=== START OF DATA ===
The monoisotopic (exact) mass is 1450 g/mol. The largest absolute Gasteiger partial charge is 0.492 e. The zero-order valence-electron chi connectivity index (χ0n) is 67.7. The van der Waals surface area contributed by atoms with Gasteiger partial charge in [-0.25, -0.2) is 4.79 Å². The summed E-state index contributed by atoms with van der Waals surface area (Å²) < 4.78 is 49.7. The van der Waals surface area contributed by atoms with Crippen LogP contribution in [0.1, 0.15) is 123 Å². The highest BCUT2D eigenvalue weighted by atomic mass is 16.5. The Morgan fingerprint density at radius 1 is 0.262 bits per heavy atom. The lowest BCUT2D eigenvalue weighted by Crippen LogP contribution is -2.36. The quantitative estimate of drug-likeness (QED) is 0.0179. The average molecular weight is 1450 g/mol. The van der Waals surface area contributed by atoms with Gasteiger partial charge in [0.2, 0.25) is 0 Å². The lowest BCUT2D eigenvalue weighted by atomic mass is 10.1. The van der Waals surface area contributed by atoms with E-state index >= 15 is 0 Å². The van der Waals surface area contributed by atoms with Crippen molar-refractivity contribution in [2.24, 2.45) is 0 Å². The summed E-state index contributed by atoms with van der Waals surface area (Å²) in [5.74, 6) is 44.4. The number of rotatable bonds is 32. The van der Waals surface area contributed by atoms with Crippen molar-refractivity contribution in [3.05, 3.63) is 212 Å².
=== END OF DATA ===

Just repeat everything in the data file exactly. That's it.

The monoisotopic (exact) mass is 1450 g/mol. The largest absolute Gasteiger partial charge is 0.492 e. The zero-order valence-electron chi connectivity index (χ0n) is 67.7. The van der Waals surface area contributed by atoms with Gasteiger partial charge in [-0.25, -0.2) is 4.79 Å². The summed E-state index contributed by atoms with van der Waals surface area (Å²) < 4.78 is 49.7. The van der Waals surface area contributed by atoms with Crippen LogP contribution in [0.1, 0.15) is 123 Å². The highest BCUT2D eigenvalue weighted by atomic mass is 16.5. The Morgan fingerprint density at radius 1 is 0.262 bits per heavy atom. The lowest BCUT2D eigenvalue weighted by Crippen LogP contribution is -2.36. The quantitative estimate of drug-likeness (QED) is 0.0179. The average molecular weight is 1450 g/mol. The van der Waals surface area contributed by atoms with Gasteiger partial charge in [0.2, 0.25) is 0 Å². The lowest BCUT2D eigenvalue weighted by atomic mass is 10.1. The van der Waals surface area contributed by atoms with E-state index >= 15 is 0 Å². The van der Waals surface area contributed by atoms with Crippen molar-refractivity contribution in [2.24, 2.45) is 0 Å². The summed E-state index contributed by atoms with van der Waals surface area (Å²) in [5.74, 6) is 44.4. The number of rotatable bonds is 32. The van der Waals surface area contributed by atoms with Crippen molar-refractivity contribution in [3.05, 3.63) is 212 Å².